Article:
Daniel Charles

Dan Charles is NPR's food and agriculture correspondent.

Primarily responsible for covering farming and the food industry, Charles focuses on the stories of culture, business, and the science behind what arrives on your dinner plate.

This is his second time working for NPR; from 1993 to 1999, Charles was a technology correspondent at NPR. He returned in 2011.

During his time away from NPR, Charles was an independent writer and radio producer and occasionally filled in at NPR on the Science and National desks, and at Weekend Edition. Over the course of his career Charles has reported on software engineers in India, fertilizer use in China, dengue fever in Peru, alternative medicine in Germany, and efforts to turn around a troubled school in Washington, DC.

In 2009-2010, he taught journalism in Ukraine through the Fulbright program. He has been guest researcher at the Institute for Peace Research and Security Policy at the University of Hamburg, Germany, and a Knight Science Journalism fellow at the Massachusetts Institute of Technology.

From 1990 to 1993, Charles was a U.S. correspondent for New Scientist, a major British science magazine.

The author of two books, Charles wrote Master Mind: The Rise and Fall of Fritz Haber, The Nobel Laureate Who Launched the Age of Chemical Warfare (Ecco, 2005) and Lords of the Harvest: Biotech, Big Money, and the Future of Food (Perseus, 2001) about the making of genetically engineered crops.

Charles graduated magna cum laude from American University with a degree in economics and international affairs. After graduation Charles spent a year studying in Bonn, which was then part of West Germany, through the German Academic Exchange Service.

Copyright 2019 NPR. To see more, visit https://www.npr.org.

AILSA CHANG, HOST:

John Draper and I are sitting in the cab of a tractor on the research farm he manages for the University of Maryland, alongside the Chesapeake Bay. Behind us, there's a sprayer.

"So, away we go!" Draper says. He pushes a button, and we start to move. A fine mist emerges from nozzles on the arms of the sprayer.

We're spraying glyphosate, killing off this field's soil-saving "cover crop" of rye before planting soybeans.

Farmers have been using this chemical, often under the trade name Roundup, for about four decades now.

The company Calyxt, just outside St. Paul, Minn., wanted to make a new kind of soybean, with oil that's a little healthier — more like olive oil.

As it happens, some wild relatives of soybeans already produce seeds with such "high oleic" oil — high in monounsaturated fat. It's because a few of their genes have particular mutations, making them slightly different from the typical soybeans that farmers grow.

There was a moment, about 20 years ago, when farmers thought that they'd finally defeated weeds forever.

Biotech companies had given them a new weapon: genetically engineered crops that could tolerate doses of the herbicide glyphosate, also known by its trade name, Roundup. Farmers could spray this chemical right over their crops, eliminate the weeds, and the crops were fine.

When NPR interviewed Rep. Alexandria Ocasio-Cortez in February about her Green New Deal, she said that her goal was bigger than just passing some new laws. "What I hope we're able to do is rediscover the power of public imagination," she said.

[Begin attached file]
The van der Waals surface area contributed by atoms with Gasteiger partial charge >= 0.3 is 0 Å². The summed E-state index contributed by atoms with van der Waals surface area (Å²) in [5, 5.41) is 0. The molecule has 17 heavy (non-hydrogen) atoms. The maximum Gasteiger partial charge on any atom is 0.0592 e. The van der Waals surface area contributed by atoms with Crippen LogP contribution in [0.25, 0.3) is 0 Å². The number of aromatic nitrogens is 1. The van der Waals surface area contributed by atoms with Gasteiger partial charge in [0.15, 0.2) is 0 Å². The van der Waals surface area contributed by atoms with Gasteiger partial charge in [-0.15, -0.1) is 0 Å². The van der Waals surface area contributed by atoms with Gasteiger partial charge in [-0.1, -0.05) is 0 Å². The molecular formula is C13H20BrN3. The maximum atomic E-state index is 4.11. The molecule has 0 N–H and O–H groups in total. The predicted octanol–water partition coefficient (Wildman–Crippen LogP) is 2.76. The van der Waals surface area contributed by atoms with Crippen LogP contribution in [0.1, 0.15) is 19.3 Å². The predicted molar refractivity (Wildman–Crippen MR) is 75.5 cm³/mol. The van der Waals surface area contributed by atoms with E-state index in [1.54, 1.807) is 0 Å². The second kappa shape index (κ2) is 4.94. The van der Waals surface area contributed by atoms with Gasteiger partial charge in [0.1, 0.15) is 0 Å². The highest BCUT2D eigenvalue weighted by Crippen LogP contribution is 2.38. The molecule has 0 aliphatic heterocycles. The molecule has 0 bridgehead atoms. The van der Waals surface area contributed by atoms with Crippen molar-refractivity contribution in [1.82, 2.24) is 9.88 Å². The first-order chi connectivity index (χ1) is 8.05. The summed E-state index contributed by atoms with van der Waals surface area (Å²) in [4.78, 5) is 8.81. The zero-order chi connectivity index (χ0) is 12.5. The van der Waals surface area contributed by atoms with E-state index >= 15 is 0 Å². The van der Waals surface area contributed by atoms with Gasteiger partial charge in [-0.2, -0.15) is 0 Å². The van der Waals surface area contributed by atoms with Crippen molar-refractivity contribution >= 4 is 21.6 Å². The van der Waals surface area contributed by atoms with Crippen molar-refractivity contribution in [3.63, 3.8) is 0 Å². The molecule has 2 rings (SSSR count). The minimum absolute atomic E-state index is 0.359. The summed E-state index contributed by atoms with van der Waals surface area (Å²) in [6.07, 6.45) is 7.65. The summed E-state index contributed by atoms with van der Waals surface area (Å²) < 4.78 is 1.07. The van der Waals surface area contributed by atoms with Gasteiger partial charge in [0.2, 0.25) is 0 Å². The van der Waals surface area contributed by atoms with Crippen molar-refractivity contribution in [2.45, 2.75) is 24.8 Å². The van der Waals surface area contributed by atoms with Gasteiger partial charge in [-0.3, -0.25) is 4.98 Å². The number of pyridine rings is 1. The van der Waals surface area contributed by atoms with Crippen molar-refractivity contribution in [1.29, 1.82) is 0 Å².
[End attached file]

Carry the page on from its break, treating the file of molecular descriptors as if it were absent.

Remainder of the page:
Well, we're unleashing our imagination and exploring a dream, a possible future in which we're bringing global warming to a halt. It's a world in which greenhouse emissions have ended.

Twenty five years ago, William Happer had an encounter with the White House that ended badly.

This week, the governor of Connecticut proposed a statewide tax on sugar-sweetened drinks. Several cities have already enacted such soda taxes to raise money and fight obesity. And there's new evidence suggesting that these taxes do work — although sometimes not as well as hoped.

Jane Polston and I are walking over to some greenhouses at the University of Florida, where she's a professor. She wants to show me how viruses infect plants, which has been the focus of her professional life ever since she first learned about plant viruses, back in college.

"I just fell in love," she says.

"With viruses?" I ask.

"Yeah. Isn't that weird? That's what scientists do. They say, 'Oh, my God, I'm in love with this!' "

After years of insisting that it wasn't economically feasible, the world's biggest hog producer has bowed to public pressure and agreed to change the way it handles manure on more than 1,000 farms it controls in the U.S.

Smithfield Foods is promising to cover the manure ponds with a layer of plastic.

The fields and back roads of eastern Arkansas were a crime scene this past summer. State inspectors stopped alongside fields to pick up dying weeds. They tested the liquids in farmers' pesticide sprayers. In many cases, they found evidence that farmers were using a banned pesticide. Dozens of farmers could face thousands of dollars in fines.

The illnesses started appearing in late March. Here and there, across the country, people were checking themselves in to hospitals, sick from toxic E. coli bacteria. At least 200 people got sick. Five of them died.

A tablespoon of soil contains billions of microscopic organisms. Life on Earth, especially the growing of food, depends on these microbes, but scientists don't even have names for most of them, much less a description.

That's changing, slowly, thanks to researchers like Noah Fierer, at the University of Colorado, Boulder. Fierer think microbes have lived in obscurity for too long. "They do a lot of important things for us, directly or indirectly, and I hope they get the respect they deserve," he says.

For more than a century, corn has been the most widely planted crop in the country and a symbol of small-town America. Think of the musical Oklahoma, where the corn is as tall as an elephant's eye, or the film Field of Dreams, in which old-time baseball players silently emerge from a field of corn.

Even farmers are partial to corn, says Brent Gloy, who grows some himself, on a farm in Nebraska. (He also graduated from the University of Nebraska. You know, the Cornhuskers.)

Dan Fazio says his phone is "ringing off the hook" these days.

He's executive director of WAFLA, an organization that helps fruit growers in Washington state find workers — and specifically, foreign workers who are allowed to enter the U.S. specifically as seasonal workers on farms.